Time + inspiration = writing.
It’s a simple formula, A simple, impossible formula because often when there’s time, inspiration is fleeting OR inspiration strikes at the worst possible times. Sitting in the dentist’s chair with a mouth full of cotton balls. Driving up the freeway. Halfway through a dinner with friends.
Since time is often easier to control, I’ve focused much of my writing life on trying to find ways to jumpstart inspiration. As I teach, I also need to find ways to help students who are sitting at their desks staring at the wall with no clue what to do.
Enter a thrift store! In an ideal world, you can sneak off to a secondhand shop and walk around. Every single object has a story. Pick something up. Feel its weight. Look at the color. If you’re brave, take a good smell. What did this thing sitting in your hand go through before it landed on the island of misfit stuff. Better yet, grab a cart and toss it random items until you find yourself with a story. (No need to buy the objects unless you fall in love. But take a picture.)
Now if you’re a teacher wondering how to do this with a classroom and no Goodwill nearby, try this. Assign each student or group one of the following categories:
My first story came to me when I was about five years old, or at least that's how my family tells it. I wasn't a particularly talkative child, but I drew constantly and wrote words as best I could copy them from picture books. I was particularly fascinated with an old suitcase that had made the perilous journey to Russia with my parents in the 1970's during my father's research. Luggage that remained locked and was strictly off limits. (Pictured below is a stock photo. The original, I'm guessing, is living out it senior years in a landfill.)
Every morning I found an excuse to toddle by the suitcase. Sometimes I tapped it, expecting a tap back from the inside. Once, I'm embarrassed to say, I licked it. Gross. Often though I just stared at the suitcase, waiting for it to reveal its secrets to me until I realized months in that if I wanted a story from the scraps of leather and metal, I would have to make one myself.
clcccIn a write what you know moment, I decided that a teddy bear named Bumbersnip lived inside, that the suitcase was far roomier in than out, and that at night he lived a tumultuous and exciting life that would rival Toy Story far before Pixar was a gleam in anyone's eye. I also protected this story as secretively as I could. While I don't remember much of my early childhood, the stories are as clear as day in my head and should one day become a proper book if I manage through my hundreds of other ideas.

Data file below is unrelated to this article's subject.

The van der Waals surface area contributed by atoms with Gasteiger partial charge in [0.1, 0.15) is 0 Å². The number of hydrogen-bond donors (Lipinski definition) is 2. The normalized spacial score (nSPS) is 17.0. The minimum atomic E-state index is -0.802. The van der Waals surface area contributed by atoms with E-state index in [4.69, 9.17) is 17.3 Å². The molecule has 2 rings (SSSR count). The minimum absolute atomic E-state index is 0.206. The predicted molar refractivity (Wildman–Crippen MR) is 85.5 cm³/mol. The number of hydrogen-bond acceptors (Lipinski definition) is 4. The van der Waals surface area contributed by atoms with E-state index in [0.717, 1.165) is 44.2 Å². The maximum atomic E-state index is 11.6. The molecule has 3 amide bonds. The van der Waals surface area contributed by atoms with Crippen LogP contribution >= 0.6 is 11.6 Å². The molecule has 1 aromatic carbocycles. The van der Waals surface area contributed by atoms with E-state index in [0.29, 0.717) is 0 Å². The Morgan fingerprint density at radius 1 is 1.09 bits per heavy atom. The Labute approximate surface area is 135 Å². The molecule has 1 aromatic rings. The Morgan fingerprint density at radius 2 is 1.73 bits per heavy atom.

I don't think about Bumbersnip often, but I do think about why I started writing stories, because unlike many other failed hobbies - ballet, knitting, etc. - I stuck with it for decades, ultimately finding a profession that allowed me to help other people tell their stories. The truth of the matter is that telling stories releases a valve. It allows us to shuck off the pressures of daily life and walk into a space entirely of our own creation. In a story, we can:
Looking back, at five I desperately wanted to expand my world beyond the brick and mortar one I found myself in. That bruised and battered suitcase might not be the escape I wanted, but I could certainly live vicariously through a bear who used it as time machine, luxurious living conditions, and adventure transport all the same. My hope in starting this blog is that I can offer resources for teachers, students, or anyone who may want to tell a story with no idea where to start. Even veteran storytellers run dry of inspiration from time to time.
Feel free to use any of the resources I provide (for personal or education use only, please) and drop me a line if you have any questions or perhaps found your own suitcase and would like a little guidance on how to explore it.